In March 2019, iLoF joined ‘The Wild Card’, an accelerator programme which is funded and supported by the European Institute of Innovation and Technology (EIT), which helped the startup to validate the need for the platform. iLoF was then able to start the next phase of its journey when it won the EIT Health Wild Card programme and secured its first round of funding.
Since the company received its first round of funding last year, iLoF has grown to a team of 15. Paiva believes the magic really happens when various disciplines and specialities come together, she said: “We’ve got people working in disciplines ranging from photonics, software and AI to the data science side of things. I’m really proud that we’ve been able to collect a really multidisciplinary team in just under a year.”
iLoF achieves its results without using any expensive consumables - Mumtaz described it as a completely label-free method in a minimally invasive way. She further explained: “We don’t use lumbar punctures which are currently used to screen a patient for Alzheimer’s disease, and we do this without the use of expensive equipment hence we believe it is a completely revolutionary technology. iLoF has the potential to disrupt the way screening and clinical trials are conducted, as well as the development of personalised therapeutics.”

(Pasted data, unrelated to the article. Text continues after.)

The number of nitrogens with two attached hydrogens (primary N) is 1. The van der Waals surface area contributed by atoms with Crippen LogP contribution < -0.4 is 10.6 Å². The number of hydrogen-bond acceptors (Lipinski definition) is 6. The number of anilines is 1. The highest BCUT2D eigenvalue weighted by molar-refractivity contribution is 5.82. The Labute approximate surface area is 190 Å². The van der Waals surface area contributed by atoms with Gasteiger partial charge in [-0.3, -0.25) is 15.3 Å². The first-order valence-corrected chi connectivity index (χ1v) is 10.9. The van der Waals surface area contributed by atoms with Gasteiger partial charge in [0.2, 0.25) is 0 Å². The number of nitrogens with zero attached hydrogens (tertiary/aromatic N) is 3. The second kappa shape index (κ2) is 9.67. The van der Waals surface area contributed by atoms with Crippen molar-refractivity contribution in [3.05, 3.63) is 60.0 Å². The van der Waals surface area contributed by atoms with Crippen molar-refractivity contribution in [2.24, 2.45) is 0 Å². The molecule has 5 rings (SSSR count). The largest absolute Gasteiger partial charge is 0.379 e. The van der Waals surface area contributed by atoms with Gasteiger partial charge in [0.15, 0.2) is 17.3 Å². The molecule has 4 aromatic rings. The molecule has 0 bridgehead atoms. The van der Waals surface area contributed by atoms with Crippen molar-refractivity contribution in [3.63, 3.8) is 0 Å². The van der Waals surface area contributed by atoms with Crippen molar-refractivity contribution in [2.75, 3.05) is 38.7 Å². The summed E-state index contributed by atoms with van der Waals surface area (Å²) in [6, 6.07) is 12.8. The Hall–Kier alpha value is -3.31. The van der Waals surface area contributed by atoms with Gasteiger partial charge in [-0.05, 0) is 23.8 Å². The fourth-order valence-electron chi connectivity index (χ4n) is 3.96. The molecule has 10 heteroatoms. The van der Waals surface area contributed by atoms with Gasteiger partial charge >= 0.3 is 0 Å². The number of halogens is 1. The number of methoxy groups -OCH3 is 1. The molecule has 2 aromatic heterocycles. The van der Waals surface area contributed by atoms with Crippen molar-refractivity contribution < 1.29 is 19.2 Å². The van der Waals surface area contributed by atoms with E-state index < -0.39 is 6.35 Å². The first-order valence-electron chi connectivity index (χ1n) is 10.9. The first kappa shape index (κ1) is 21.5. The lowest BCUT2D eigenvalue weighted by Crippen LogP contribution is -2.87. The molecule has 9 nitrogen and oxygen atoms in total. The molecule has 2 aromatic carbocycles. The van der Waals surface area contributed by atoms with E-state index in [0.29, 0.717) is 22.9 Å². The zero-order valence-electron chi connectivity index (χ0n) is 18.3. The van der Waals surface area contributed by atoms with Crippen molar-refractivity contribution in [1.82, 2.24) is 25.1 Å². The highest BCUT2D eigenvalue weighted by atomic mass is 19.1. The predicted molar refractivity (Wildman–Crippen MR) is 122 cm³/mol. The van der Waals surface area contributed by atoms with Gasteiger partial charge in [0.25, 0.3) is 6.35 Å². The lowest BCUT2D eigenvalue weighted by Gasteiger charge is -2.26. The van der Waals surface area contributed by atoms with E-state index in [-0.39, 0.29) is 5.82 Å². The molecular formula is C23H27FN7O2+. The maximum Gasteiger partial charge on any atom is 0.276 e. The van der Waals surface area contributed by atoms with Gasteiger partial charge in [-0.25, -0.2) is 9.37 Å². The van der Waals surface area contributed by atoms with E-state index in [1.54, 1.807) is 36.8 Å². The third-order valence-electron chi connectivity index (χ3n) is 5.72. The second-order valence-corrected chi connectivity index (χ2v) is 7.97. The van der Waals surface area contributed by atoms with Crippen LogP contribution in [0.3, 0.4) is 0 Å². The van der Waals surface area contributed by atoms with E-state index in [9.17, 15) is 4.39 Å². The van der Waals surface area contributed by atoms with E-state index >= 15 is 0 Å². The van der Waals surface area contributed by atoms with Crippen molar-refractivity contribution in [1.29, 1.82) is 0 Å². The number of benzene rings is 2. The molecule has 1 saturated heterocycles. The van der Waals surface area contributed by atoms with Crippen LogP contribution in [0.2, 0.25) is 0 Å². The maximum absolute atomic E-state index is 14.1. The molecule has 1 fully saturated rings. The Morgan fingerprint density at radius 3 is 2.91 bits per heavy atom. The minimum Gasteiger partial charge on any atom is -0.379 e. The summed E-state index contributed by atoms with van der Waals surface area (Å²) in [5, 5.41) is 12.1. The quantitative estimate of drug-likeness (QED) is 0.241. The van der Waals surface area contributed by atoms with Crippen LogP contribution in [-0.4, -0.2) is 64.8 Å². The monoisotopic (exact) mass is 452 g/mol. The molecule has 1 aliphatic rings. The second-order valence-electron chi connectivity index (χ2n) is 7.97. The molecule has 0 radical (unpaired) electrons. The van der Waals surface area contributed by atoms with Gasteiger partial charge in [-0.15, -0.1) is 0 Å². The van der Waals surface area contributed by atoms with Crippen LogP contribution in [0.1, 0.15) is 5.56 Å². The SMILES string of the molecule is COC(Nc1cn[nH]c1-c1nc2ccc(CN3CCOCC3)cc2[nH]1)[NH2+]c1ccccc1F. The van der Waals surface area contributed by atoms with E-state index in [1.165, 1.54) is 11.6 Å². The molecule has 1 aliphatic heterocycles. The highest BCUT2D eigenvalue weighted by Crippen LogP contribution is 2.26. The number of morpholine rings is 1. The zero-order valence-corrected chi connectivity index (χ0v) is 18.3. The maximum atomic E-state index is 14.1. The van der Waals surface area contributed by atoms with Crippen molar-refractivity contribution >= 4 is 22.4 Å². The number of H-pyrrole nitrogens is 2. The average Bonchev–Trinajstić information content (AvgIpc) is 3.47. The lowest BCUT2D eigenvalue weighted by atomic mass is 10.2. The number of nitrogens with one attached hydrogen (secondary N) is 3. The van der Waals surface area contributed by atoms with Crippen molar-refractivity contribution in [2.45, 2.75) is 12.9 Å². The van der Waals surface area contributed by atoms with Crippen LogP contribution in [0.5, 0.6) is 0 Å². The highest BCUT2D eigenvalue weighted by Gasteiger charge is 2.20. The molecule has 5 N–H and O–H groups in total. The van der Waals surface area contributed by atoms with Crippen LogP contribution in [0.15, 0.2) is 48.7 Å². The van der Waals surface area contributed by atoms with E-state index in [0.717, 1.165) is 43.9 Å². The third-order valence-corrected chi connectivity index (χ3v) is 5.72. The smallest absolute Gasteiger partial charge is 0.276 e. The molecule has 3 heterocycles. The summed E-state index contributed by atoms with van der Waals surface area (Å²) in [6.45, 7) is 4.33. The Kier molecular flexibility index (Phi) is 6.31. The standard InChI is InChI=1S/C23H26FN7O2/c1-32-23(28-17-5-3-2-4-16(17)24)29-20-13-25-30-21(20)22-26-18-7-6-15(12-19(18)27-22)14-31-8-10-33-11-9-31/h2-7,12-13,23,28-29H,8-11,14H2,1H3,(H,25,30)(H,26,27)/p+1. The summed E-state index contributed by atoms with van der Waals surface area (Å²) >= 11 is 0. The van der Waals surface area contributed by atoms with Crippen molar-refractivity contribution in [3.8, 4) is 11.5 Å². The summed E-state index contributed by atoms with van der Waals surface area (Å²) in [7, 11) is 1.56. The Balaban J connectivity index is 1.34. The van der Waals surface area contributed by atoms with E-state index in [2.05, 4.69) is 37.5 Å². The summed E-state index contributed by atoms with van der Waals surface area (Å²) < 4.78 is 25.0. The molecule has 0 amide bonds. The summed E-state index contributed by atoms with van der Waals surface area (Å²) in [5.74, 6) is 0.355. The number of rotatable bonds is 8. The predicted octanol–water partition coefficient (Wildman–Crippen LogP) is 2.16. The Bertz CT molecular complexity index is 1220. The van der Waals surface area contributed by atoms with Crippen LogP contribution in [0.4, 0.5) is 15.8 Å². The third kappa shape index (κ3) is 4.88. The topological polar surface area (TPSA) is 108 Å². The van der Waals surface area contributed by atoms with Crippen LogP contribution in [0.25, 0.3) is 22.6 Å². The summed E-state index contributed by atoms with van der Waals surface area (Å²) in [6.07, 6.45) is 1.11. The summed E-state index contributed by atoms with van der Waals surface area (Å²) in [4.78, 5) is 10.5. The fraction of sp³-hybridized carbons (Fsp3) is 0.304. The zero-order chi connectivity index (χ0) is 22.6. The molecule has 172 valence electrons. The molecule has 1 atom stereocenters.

One of the biggest challenges iLoF has faced so far, was finding initial use cases. Paiva explained that being an agnostic technology company, the possibilities are endless. She said: “As an early stage startup, finding the right area to focus on was key. We were very fortunate to be able to identify a market need when we were going through the validation process during the accelerator programme. We got lots of interest and found people willing to put their names down on a piece of paper but it wasn’t such an easy process, we had to interview a lot of people and extensively research the market.”
Mumtaz went on to say: “This is something we are really learning by doing, everything from trying to find a clinical need, getting initial meetings with customers, to pricing, and internal challenges such as finding the right people with the right skills. And even personal ones, such as time management or dealing with setbacks. There are new challenges every day and they seem to be changing extremely rapidly. But that’s what makes you grow exponentially and that’s the attraction for startups in today’s generation.”